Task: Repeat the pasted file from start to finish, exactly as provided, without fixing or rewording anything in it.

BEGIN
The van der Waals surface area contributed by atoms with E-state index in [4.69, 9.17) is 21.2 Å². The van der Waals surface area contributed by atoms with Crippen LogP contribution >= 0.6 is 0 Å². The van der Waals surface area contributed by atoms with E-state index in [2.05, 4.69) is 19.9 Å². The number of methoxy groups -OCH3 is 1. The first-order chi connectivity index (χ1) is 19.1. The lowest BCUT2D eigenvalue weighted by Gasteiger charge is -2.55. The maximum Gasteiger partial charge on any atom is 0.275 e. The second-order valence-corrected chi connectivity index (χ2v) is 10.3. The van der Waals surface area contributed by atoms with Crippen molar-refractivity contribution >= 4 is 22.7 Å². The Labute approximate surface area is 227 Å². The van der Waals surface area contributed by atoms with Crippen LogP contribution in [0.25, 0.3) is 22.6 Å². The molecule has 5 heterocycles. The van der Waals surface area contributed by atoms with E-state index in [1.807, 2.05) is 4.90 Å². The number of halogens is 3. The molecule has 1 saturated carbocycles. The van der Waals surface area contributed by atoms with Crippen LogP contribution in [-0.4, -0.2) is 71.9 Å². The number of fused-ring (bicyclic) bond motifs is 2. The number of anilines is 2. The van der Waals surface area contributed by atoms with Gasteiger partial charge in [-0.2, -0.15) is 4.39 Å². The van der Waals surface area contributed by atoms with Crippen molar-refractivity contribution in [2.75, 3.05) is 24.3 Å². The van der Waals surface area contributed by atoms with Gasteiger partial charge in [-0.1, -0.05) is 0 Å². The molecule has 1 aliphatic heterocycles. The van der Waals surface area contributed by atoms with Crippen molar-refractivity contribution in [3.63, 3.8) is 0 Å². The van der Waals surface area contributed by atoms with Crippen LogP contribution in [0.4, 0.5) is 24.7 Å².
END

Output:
The van der Waals surface area contributed by atoms with E-state index in [4.69, 9.17) is 21.2 Å². The van der Waals surface area contributed by atoms with Crippen LogP contribution >= 0.6 is 0 Å². The van der Waals surface area contributed by atoms with E-state index in [2.05, 4.69) is 19.9 Å². The number of methoxy groups -OCH3 is 1. The first-order chi connectivity index (χ1) is 19.1. The lowest BCUT2D eigenvalue weighted by Gasteiger charge is -2.55. The maximum Gasteiger partial charge on any atom is 0.275 e. The second-order valence-corrected chi connectivity index (χ2v) is 10.3. The van der Waals surface area contributed by atoms with Crippen molar-refractivity contribution >= 4 is 22.7 Å². The Labute approximate surface area is 227 Å². The van der Waals surface area contributed by atoms with Crippen LogP contribution in [0.25, 0.3) is 22.6 Å². The molecule has 5 heterocycles. The van der Waals surface area contributed by atoms with E-state index in [1.807, 2.05) is 4.90 Å². The number of halogens is 3. The molecule has 1 saturated carbocycles. The van der Waals surface area contributed by atoms with Crippen LogP contribution in [-0.4, -0.2) is 71.9 Å². The number of fused-ring (bicyclic) bond motifs is 2. The number of anilines is 2. The van der Waals surface area contributed by atoms with Gasteiger partial charge in [-0.2, -0.15) is 4.39 Å². The van der Waals surface area contributed by atoms with Crippen molar-refractivity contribution in [2.75, 3.05) is 24.3 Å². The van der Waals surface area contributed by atoms with Gasteiger partial charge in [-0.1, -0.05) is 0 Å². The molecule has 1 aliphatic heterocycles. The van der Waals surface area contributed by atoms with Crippen molar-refractivity contribution in [3.63, 3.8) is 0 Å². The van der Waals surface area contributed by atoms with Crippen LogP contribution in [0.4, 0.5) is 24.7 Å².